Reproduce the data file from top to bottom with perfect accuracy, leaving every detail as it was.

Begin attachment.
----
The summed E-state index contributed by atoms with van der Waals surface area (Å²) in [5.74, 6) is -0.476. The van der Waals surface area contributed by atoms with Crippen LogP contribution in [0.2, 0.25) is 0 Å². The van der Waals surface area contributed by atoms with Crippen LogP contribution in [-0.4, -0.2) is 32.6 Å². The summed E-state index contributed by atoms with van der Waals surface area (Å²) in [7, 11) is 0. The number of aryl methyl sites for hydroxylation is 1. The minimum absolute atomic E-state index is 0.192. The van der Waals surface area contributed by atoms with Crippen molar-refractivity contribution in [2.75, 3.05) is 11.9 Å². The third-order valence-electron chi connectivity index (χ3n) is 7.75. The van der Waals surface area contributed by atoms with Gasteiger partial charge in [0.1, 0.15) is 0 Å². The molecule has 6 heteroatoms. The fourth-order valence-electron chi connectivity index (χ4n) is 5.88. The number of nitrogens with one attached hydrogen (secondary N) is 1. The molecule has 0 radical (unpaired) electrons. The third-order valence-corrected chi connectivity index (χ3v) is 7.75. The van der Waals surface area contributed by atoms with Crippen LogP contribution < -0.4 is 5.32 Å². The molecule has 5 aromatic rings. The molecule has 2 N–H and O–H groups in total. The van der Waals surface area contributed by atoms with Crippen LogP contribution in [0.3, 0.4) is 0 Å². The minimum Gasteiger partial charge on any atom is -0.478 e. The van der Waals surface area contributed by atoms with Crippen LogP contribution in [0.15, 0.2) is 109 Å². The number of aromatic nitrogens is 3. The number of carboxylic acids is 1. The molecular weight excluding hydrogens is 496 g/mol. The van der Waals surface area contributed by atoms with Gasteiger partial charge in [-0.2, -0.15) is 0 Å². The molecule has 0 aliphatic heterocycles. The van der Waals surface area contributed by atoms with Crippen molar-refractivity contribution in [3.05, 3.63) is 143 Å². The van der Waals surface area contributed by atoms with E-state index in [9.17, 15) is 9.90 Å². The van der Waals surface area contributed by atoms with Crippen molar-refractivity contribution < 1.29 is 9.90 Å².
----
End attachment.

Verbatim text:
The summed E-state index contributed by atoms with van der Waals surface area (Å²) in [5.74, 6) is -0.476. The van der Waals surface area contributed by atoms with Crippen LogP contribution in [0.2, 0.25) is 0 Å². The van der Waals surface area contributed by atoms with Crippen LogP contribution in [-0.4, -0.2) is 32.6 Å². The summed E-state index contributed by atoms with van der Waals surface area (Å²) in [7, 11) is 0. The number of aryl methyl sites for hydroxylation is 1. The minimum absolute atomic E-state index is 0.192. The van der Waals surface area contributed by atoms with Crippen molar-refractivity contribution in [2.75, 3.05) is 11.9 Å². The third-order valence-electron chi connectivity index (χ3n) is 7.75. The van der Waals surface area contributed by atoms with Gasteiger partial charge in [0.1, 0.15) is 0 Å². The molecule has 6 heteroatoms. The fourth-order valence-electron chi connectivity index (χ4n) is 5.88. The number of nitrogens with one attached hydrogen (secondary N) is 1. The molecule has 0 radical (unpaired) electrons. The third-order valence-corrected chi connectivity index (χ3v) is 7.75. The van der Waals surface area contributed by atoms with Crippen LogP contribution < -0.4 is 5.32 Å². The molecule has 5 aromatic rings. The molecule has 2 N–H and O–H groups in total. The van der Waals surface area contributed by atoms with Crippen LogP contribution in [0.3, 0.4) is 0 Å². The minimum Gasteiger partial charge on any atom is -0.478 e. The van der Waals surface area contributed by atoms with Crippen LogP contribution in [0.15, 0.2) is 109 Å². The number of aromatic nitrogens is 3. The number of carboxylic acids is 1. The molecular weight excluding hydrogens is 496 g/mol. The van der Waals surface area contributed by atoms with Gasteiger partial charge in [-0.2, -0.15) is 0 Å². The molecule has 0 aliphatic heterocycles. The van der Waals surface area contributed by atoms with Crippen molar-refractivity contribution in [3.05, 3.63) is 143 Å². The van der Waals surface area contributed by atoms with E-state index in [9.17, 15) is 9.90 Å². The van der Waals surface area contributed by atoms with Crippen molar-refractivity contribution < 1.29 is 9.90 Å².